Update (October 23, 2020): A judge dropped the third-degree murder charge against Derek Chauvin, the former officer who knelt on George Floyd's neck for nearly nine minutes on May 25 in Minneapolis.

Hennepin County Judge Peter Cahill announced the dismissal of charges on Wednesday but denied dropping the remaining charges against Chauvin, according to CNN. 

Cahill said the third-degree murder charge can only "be sustained only in situations in which the defendant's actions were 'eminently dangerous to other persons' and were not specifically directed at the particular person whose death occurred."

According to the Star Tribune, the ruling was based on a 2014 Minnesota Supreme Court case that stated a third-degree murder charge "cannot occur where the defendant's actions were focused on a specific person."

The former officer is still facing a higher charge of second-degree unintentional murder and second-degree manslaughter.

Cahill also denied dismissing charges against the other former officers involved in the killing of Floyd, stating there was enough evidence for jurors to decide if they should be convicted on aiding and abetting charges, the Star Tribune reported. Tou Thao, Thomas Lane and J. Alexander Kueng have been charged with aiding and abetting second-degree murder and aiding and abetting second-degree manslaughter. 

The lead prosecutor said the judge's ruling on Wednesday was a "positive step forward in the path toward justice for George Floyd, his family, our community and Minnesota."

"The court has sustained eight out of nine charges against the defendants in the murder of George Floyd, including the most serious charges against all four defendants," Minnesota Attorney General Keith Ellison said.

Additionally, the judge's ruling led Minnesota Governor Tim Walz to issue an executive order activating the state's National Guard for public safety measures if needed. 

Original (October 7, 2020): Former Minneapolis police officer Derek Chauvin has been released on bond after being seen on camera choking George Floyd to death by way of his kneeling in May. 

According to TMZ, Chauvin was let out of Oak Park Heights prison in Minnesota on Wednesday after he managed to post a $1 million non-cash bond backed by A-Affordable Bail Bonds. 

His next court appearance is scheduled for March, when his trial is slated to begin. He is currently facing charges of second-degree murder, third-degree murder and second-degree manslaughter.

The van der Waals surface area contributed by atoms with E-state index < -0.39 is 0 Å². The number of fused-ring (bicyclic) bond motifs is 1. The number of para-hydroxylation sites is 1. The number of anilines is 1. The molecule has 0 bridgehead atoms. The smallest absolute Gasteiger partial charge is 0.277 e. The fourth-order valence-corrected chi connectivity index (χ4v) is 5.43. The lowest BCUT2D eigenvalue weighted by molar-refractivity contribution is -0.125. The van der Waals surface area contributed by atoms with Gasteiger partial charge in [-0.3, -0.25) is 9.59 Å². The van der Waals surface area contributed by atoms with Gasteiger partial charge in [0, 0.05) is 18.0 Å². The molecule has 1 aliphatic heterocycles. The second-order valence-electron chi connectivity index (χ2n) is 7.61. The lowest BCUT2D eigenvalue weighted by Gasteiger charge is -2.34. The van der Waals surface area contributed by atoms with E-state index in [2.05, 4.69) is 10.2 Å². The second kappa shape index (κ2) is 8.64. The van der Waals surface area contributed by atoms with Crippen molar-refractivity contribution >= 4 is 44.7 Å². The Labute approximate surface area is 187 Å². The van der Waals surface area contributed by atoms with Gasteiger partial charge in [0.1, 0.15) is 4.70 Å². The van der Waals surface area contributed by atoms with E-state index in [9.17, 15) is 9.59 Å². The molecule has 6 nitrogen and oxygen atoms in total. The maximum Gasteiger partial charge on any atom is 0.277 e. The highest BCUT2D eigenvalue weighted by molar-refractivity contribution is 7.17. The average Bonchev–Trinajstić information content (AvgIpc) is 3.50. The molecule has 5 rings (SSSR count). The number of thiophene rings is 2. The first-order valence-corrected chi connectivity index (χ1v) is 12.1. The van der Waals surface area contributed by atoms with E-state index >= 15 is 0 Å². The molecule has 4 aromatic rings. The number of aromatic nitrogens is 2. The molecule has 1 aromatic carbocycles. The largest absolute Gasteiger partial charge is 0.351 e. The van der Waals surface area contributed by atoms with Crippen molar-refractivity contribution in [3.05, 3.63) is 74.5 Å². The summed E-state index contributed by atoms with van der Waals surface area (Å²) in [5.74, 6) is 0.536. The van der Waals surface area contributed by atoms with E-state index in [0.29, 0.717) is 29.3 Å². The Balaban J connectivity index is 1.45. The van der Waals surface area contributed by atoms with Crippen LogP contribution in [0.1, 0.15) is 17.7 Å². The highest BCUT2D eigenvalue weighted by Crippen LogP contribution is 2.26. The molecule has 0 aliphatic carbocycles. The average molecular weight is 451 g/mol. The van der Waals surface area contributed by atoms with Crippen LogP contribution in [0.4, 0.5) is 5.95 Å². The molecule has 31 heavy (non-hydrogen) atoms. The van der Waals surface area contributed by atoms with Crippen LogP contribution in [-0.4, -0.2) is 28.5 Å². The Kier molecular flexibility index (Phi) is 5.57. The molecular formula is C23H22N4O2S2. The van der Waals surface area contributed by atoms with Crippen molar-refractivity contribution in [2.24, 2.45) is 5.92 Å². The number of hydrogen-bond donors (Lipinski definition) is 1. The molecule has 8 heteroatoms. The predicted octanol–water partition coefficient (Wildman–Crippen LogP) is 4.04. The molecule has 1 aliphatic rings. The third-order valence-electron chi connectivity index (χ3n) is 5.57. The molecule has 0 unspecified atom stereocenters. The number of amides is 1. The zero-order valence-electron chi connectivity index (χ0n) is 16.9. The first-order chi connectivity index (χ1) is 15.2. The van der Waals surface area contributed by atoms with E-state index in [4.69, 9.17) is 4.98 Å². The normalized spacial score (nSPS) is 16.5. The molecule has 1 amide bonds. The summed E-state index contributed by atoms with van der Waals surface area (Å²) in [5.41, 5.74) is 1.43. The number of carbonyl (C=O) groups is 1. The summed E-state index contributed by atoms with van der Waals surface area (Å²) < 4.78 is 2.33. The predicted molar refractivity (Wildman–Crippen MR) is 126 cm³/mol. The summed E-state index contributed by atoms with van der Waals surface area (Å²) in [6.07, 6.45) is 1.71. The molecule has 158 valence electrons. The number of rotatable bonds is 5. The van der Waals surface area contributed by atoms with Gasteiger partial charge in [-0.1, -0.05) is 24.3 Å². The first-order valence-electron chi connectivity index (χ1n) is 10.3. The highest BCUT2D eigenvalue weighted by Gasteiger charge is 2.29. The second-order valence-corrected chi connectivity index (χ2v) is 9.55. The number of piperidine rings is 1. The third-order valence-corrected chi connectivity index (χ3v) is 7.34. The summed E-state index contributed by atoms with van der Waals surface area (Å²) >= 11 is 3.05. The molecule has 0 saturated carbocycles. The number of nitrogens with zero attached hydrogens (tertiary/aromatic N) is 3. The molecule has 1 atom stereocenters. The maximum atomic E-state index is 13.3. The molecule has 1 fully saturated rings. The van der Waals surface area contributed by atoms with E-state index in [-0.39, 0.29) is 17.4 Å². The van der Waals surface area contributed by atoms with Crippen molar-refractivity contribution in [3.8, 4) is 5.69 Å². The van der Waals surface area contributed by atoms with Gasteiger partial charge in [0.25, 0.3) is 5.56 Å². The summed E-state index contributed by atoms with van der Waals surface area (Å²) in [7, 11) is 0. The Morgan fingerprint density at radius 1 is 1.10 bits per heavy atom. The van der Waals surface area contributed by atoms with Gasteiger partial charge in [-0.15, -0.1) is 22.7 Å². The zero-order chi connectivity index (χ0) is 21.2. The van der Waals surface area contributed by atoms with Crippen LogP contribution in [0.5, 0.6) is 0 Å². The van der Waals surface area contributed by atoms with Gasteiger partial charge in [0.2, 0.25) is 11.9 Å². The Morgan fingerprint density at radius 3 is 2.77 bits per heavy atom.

The reaction online was far from positive, with many decrying Chauvin being allowed to spend the holidays with his family while Floyd's daughter would still be without a father. 

Others tied Chauvin's release to the Breonna Taylor case and noted how unfair the decision was. 

Some said situations like this were why so many people came out to protest this summer.

Others noted the larger implications of Chauvin's release on bail and what it says about the inequities of the U.S. justice system.

Chauvin gained an undesired notoriety after video showed him kneeling on Floyd’s neck for eight minutes and 46 seconds, slowly strangling him to death. 

"Mr. Floyd was treated with particular cruelty. Despite Mr. Floyd's pleas that he could not breathe and was going to die, as well as the pleas of eyewitnesses to get off Mr. Floyd and help him, (the) defendant and his codefendants continued to restrain Mr. Floyd," prosecutors wrote according to CNN. 

The killing sparked months of global unrest, demonstrations and protests over racism, police brutality and anti-Blackness that continues to plague nations around the world.

Chauvin was the last of four officers still in prison related to the killing of Floyd. Although he was the one to kneel on Floyd’s neck, Alexander Keung, Thomas Lane and Tou Thao helped to hold the late father down and yell at a screaming and terrified group of bystanders during the killing. The three officers are facing charges of aiding and abetting murder and manslaughter. 

Since being fired, all four officers have spent months in court blaming one another, trying to have the charges thrown out or attempting to have the case moved. 

Local Minnesota outlet WCCO reported Chauvin had a long history of using neck or head restraints on people being arrested. He had seven other incidents related to head, neck or upper body restraints and four of those situations went too far, according to prosecutors. 

He is facing 12 years in prison if convicted on the second degree murder charge and is also looking at additional charges related to tax evasion, WCCO noted.